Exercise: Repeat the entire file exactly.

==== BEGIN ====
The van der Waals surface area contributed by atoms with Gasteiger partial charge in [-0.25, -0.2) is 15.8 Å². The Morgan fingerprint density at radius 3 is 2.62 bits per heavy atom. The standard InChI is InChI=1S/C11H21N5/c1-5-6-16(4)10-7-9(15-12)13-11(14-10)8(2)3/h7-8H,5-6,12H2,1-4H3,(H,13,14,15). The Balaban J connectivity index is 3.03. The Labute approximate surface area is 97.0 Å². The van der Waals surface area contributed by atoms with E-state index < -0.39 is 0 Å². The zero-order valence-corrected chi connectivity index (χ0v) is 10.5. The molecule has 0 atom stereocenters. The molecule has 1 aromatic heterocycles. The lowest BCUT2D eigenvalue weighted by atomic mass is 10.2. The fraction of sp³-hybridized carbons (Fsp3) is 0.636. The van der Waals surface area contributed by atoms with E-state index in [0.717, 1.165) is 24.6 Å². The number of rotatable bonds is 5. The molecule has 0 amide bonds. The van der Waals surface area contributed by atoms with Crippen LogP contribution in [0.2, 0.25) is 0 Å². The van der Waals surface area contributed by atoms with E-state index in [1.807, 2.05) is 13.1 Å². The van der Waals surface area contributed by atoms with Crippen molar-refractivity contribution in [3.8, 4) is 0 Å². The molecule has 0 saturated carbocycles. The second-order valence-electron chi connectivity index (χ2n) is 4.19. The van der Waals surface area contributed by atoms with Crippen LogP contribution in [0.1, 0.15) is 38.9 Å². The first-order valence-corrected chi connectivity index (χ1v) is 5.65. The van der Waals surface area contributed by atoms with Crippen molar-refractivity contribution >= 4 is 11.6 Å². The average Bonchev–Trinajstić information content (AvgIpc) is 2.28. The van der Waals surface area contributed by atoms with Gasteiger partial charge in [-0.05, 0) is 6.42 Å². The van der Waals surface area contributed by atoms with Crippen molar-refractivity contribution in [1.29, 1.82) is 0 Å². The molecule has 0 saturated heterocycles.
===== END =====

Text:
The van der Waals surface area contributed by atoms with Gasteiger partial charge in [-0.25, -0.2) is 15.8 Å². The Morgan fingerprint density at radius 3 is 2.62 bits per heavy atom. The standard InChI is InChI=1S/C11H21N5/c1-5-6-16(4)10-7-9(15-12)13-11(14-10)8(2)3/h7-8H,5-6,12H2,1-4H3,(H,13,14,15). The Balaban J connectivity index is 3.03. The Labute approximate surface area is 97.0 Å². The van der Waals surface area contributed by atoms with E-state index < -0.39 is 0 Å². The zero-order valence-corrected chi connectivity index (χ0v) is 10.5. The molecule has 0 atom stereocenters. The molecule has 1 aromatic heterocycles. The lowest BCUT2D eigenvalue weighted by atomic mass is 10.2. The fraction of sp³-hybridized carbons (Fsp3) is 0.636. The van der Waals surface area contributed by atoms with E-state index in [0.717, 1.165) is 24.6 Å². The number of rotatable bonds is 5. The molecule has 0 amide bonds. The van der Waals surface area contributed by atoms with Crippen LogP contribution in [0.2, 0.25) is 0 Å². The van der Waals surface area contributed by atoms with E-state index in [1.807, 2.05) is 13.1 Å². The van der Waals surface area contributed by atoms with Crippen molar-refractivity contribution in [3.8, 4) is 0 Å². The molecule has 0 saturated carbocycles. The second-order valence-electron chi connectivity index (χ2n) is 4.19. The van der Waals surface area contributed by atoms with Crippen LogP contribution in [0.1, 0.15) is 38.9 Å². The first-order valence-corrected chi connectivity index (χ1v) is 5.65. The van der Waals surface area contributed by atoms with Crippen molar-refractivity contribution >= 4 is 11.6 Å². The average Bonchev–Trinajstić information content (AvgIpc) is 2.28. The van der Waals surface area contributed by atoms with Gasteiger partial charge in [-0.05, 0) is 6.42 Å². The van der Waals surface area contributed by atoms with Crippen molar-refractivity contribution in [1.29, 1.82) is 0 Å². The molecule has 0 saturated heterocycles.